Fights at the Fitz Results!
By Tracy Morin/MemphisBoxing.com at ringside
The first 2014 edition of Fights at the Fitz in Tunica, Mississippi, drew an enthusiastic crowd to support local fan favorites pitted against time-tested veterans, plus adopted son Tony Mack facing a young undefeated in the card’s main event.
Mack (8-1, 4 KOs) started out tentatively versus the durable Gerardo Quintana (4-0-1, 3 KOs) in a scheduled eight-round middleweight bout, and Quintana seized the opportunity by landing hooks and hard jabs. Though Quintana’s sustained body attack may have slowed Mack a bit, it also seemed to spur him on: In the third round, it was Mack’s own body shot that put Quintana down. Mack pressed the action, and Quintana fought back bravely, but it began to look like only a matter of time as Mack’s shots landed with increasing accuracy. In the fourth, Mack remained on the offensive, eventually backing Quintana into a corner and letting loose a barrage of right-hand power shots to the head, prompting ref Randy Phillips to step in and wave off the fight. “My goal in training camp was to be consistent; I had great sparring. My team told me to just work behind the jab, and that will open up everything else,” said Mack. “He hit me with a good body shot, but I had to regain my composure and keep on. I want to fight up to eight times this year–because the more I stay busy, the more consistent I’ll be.”
The night of fights kicked off with a scheduled four-rounder between cruiserweights Jonathan Abrams (1-1, 1 KO) and John Shipman (2-1, 1 KO). Abrams was aggressive from the get-go, trying to brawl and smother Shipman, who sought to weather the storm by boxing. His patience would pay off, as a doubled-over Abrams was unable to come out for the third round due to illness, giving Shipman the TKO victory. “I was trying to come out boxing, and he came out rushing me,” said Shipman. “I thought he was going to box me at first, and for the third round, I was going to bring it to him, too, but he couldn’t continue. I threw a few body shots that hurt him, but I think my most effective punch tonight was the jab.”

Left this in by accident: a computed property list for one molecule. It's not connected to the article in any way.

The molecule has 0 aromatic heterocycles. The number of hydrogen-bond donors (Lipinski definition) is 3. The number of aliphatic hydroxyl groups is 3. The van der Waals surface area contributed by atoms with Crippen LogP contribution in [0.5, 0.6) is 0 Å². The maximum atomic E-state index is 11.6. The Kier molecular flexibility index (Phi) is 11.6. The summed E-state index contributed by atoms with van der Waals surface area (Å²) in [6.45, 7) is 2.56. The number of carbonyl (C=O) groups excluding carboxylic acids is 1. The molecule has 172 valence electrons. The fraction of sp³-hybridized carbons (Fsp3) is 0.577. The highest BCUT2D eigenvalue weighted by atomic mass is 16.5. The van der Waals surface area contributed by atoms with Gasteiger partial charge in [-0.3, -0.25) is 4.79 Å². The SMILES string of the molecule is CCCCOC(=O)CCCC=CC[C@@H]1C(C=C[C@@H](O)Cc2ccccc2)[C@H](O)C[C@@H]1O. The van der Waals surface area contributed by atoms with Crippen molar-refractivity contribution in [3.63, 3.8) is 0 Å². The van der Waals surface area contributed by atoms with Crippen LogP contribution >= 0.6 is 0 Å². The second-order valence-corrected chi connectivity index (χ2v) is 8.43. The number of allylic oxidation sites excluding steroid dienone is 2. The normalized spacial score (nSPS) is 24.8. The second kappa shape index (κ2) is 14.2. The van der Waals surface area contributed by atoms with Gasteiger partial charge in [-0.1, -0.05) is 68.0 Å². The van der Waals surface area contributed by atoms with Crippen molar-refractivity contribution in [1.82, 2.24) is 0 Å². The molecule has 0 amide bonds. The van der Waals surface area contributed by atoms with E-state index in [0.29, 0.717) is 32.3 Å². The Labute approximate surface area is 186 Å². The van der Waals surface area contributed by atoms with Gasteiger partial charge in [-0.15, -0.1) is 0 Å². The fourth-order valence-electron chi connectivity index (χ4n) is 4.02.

Aaron Anderson (2-27, 1 KO), fresh off an upset victory over Malcolm Terry just the weekend before (though later changed to a no decision), looked to pull off another against the still-developing Rogelio Casarez (5-1, 3 KOs). Casarez’s never-waning aggression and pressure may have overwhelmed a less-experienced fighter, but Anderson (never truly hurt) kept his composure and tried to score with his own combinations in spurts, even as he was frequently pressed against the ropes in a quintessential bull-and-matador matchup. The judges ultimately favored Casarez’s unrelenting aggression and impressive punch output, handing him the unanimous decision with scores of 55-59 (Gerald Deming and Reccia Mullins) and 54-60 (Mack Thornton). “I was ready tonight; I’ve been working out and training hard, and I relaxed a little as the fight went on,” said Casarez. “I want to stay busy this year and keep working hard in the gym.”
The only female bout of the evening, between middleweights Saretha Bonner (0-2) and Beverly Darby (0-2), offered up the card’s most devastating KO. In the opening seconds, Bonner flashed a quick jab, but Darby immediately pressed her opponent against the ropes and scored several clean punches to the head, leaving Bonner face-planted into the canvas. Though the aftermath was somewhat frightening as medics attended to the out-cold boxer, she eventually came to and was able to leave the ring on her own. “I have a reputation as a brawler, but I’ve been working with my trainer to box more and not stay stationary,” said Darby. “I was so shocked she went down, at first I celebrated, but I want to apologize for that, because actually she is my friend, and I hope she’s okay.”
With a large local fan base supporting him, Memphian Mike Cook (5-0, 4 KOs) faced an important test against going-for-broke veteran Anthony Bowman (10-48-2), who immediately tried to rush his less-experienced opponent and make the fight ugly from the opening bell. Though the action featured more clinches and wrestling than clean punches, Cook tried to use his jab to keep Bowman, with his leaping and looping attack, at bay. Cook survived with a unanimous decision, but many in the crowd thought Bowman had done enough to control the pace and win, generating a chorus of boos upon announcement of the decision (39-37 from all three judges). “I would have liked to jab more, but I think I broke my thumb in the first round,” said Cook. “I give myself a 1 out of 10 for this performance; I should’ve stopped him. He was headbutting me the whole fight, but you have to find a way to win, and I toughed it out.”
The final fight before the main event pitted Codie Williams (4-0, 2 KOs) against Billy Cunningham (6-22-1, 5 KOs). Williams’ game plan was clearly to use his significant height and reach advantage to stick and move, using the perimeter of the ring to outwork his oft-lunging opponent. Though Cunningham had his moments, especially in the fairly competitive fourth and final round, Williams was able to keep his undefeated record intact, as judges scored the bout 40-36 (Mullins) and 39-37 (Thornton and Deming). “My plan was to keep it on the outside, stay safe and don’t do anything risky,” said Williams. “I should’ve been more busy; I didn’t throw enough jabs, and I got hit a few times I shouldn’t have. But I’d like to get in six more fights this year and move up to six rounds–I hope this is my last four-round fight.”